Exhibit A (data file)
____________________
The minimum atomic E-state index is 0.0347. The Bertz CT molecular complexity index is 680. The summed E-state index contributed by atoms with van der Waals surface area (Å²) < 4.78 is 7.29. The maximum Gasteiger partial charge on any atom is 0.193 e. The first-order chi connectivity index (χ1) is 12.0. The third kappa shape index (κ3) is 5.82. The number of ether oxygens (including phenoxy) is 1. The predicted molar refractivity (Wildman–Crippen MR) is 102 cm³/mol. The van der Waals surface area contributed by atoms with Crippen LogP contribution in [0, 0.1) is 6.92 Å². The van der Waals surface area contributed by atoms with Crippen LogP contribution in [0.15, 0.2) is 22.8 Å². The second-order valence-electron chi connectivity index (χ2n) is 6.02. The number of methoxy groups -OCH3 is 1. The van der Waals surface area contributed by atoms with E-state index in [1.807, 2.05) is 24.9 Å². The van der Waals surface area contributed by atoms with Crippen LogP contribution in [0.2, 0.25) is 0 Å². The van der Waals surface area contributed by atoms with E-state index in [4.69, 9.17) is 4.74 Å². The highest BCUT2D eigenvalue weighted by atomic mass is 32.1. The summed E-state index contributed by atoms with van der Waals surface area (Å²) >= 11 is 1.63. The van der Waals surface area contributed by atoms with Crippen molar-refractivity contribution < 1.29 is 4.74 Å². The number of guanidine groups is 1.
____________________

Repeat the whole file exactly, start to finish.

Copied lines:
The minimum atomic E-state index is 0.0347. The Bertz CT molecular complexity index is 680. The summed E-state index contributed by atoms with van der Waals surface area (Å²) < 4.78 is 7.29. The maximum Gasteiger partial charge on any atom is 0.193 e. The first-order chi connectivity index (χ1) is 12.0. The third kappa shape index (κ3) is 5.82. The number of ether oxygens (including phenoxy) is 1. The predicted molar refractivity (Wildman–Crippen MR) is 102 cm³/mol. The van der Waals surface area contributed by atoms with Crippen LogP contribution in [0, 0.1) is 6.92 Å². The van der Waals surface area contributed by atoms with Crippen LogP contribution in [0.15, 0.2) is 22.8 Å². The second-order valence-electron chi connectivity index (χ2n) is 6.02. The number of methoxy groups -OCH3 is 1. The van der Waals surface area contributed by atoms with E-state index in [1.807, 2.05) is 24.9 Å². The van der Waals surface area contributed by atoms with Crippen LogP contribution in [0.2, 0.25) is 0 Å². The van der Waals surface area contributed by atoms with E-state index in [4.69, 9.17) is 4.74 Å². The highest BCUT2D eigenvalue weighted by atomic mass is 32.1. The summed E-state index contributed by atoms with van der Waals surface area (Å²) >= 11 is 1.63. The van der Waals surface area contributed by atoms with Crippen molar-refractivity contribution < 1.29 is 4.74 Å². The number of guanidine groups is 1.